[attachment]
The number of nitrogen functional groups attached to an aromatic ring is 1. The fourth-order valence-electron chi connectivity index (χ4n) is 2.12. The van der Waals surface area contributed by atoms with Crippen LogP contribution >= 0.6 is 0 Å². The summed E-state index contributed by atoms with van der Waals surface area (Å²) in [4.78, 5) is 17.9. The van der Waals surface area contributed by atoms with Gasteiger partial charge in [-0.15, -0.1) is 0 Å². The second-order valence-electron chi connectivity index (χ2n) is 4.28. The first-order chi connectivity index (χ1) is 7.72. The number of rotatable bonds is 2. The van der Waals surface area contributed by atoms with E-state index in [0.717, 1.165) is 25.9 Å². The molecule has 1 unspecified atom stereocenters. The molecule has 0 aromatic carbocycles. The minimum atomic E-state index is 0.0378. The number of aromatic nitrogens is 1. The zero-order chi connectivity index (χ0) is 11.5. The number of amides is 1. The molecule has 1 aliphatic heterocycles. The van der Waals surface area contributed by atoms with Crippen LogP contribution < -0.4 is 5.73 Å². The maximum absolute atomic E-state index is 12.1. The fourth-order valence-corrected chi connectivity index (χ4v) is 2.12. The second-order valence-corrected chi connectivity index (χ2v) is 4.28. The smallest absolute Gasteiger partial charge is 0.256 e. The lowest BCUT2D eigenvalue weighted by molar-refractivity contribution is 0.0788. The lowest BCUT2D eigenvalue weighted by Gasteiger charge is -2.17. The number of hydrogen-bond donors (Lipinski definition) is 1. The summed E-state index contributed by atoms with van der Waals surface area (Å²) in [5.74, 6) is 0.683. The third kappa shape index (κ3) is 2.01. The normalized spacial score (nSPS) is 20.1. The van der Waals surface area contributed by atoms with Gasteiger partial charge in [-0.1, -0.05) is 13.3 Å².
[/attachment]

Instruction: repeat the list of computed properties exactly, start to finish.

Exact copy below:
The number of nitrogen functional groups attached to an aromatic ring is 1. The fourth-order valence-electron chi connectivity index (χ4n) is 2.12. The van der Waals surface area contributed by atoms with Crippen LogP contribution >= 0.6 is 0 Å². The summed E-state index contributed by atoms with van der Waals surface area (Å²) in [4.78, 5) is 17.9. The van der Waals surface area contributed by atoms with Gasteiger partial charge in [-0.15, -0.1) is 0 Å². The second-order valence-electron chi connectivity index (χ2n) is 4.28. The first-order chi connectivity index (χ1) is 7.72. The number of rotatable bonds is 2. The van der Waals surface area contributed by atoms with E-state index in [0.717, 1.165) is 25.9 Å². The molecule has 1 unspecified atom stereocenters. The molecule has 0 aromatic carbocycles. The minimum atomic E-state index is 0.0378. The number of aromatic nitrogens is 1. The zero-order chi connectivity index (χ0) is 11.5. The number of amides is 1. The molecule has 1 aliphatic heterocycles. The van der Waals surface area contributed by atoms with Crippen LogP contribution < -0.4 is 5.73 Å². The maximum absolute atomic E-state index is 12.1. The fourth-order valence-corrected chi connectivity index (χ4v) is 2.12. The second-order valence-corrected chi connectivity index (χ2v) is 4.28. The smallest absolute Gasteiger partial charge is 0.256 e. The lowest BCUT2D eigenvalue weighted by molar-refractivity contribution is 0.0788. The lowest BCUT2D eigenvalue weighted by Gasteiger charge is -2.17. The number of hydrogen-bond donors (Lipinski definition) is 1. The summed E-state index contributed by atoms with van der Waals surface area (Å²) in [5.74, 6) is 0.683. The third kappa shape index (κ3) is 2.01. The normalized spacial score (nSPS) is 20.1. The van der Waals surface area contributed by atoms with Gasteiger partial charge in [-0.1, -0.05) is 13.3 Å².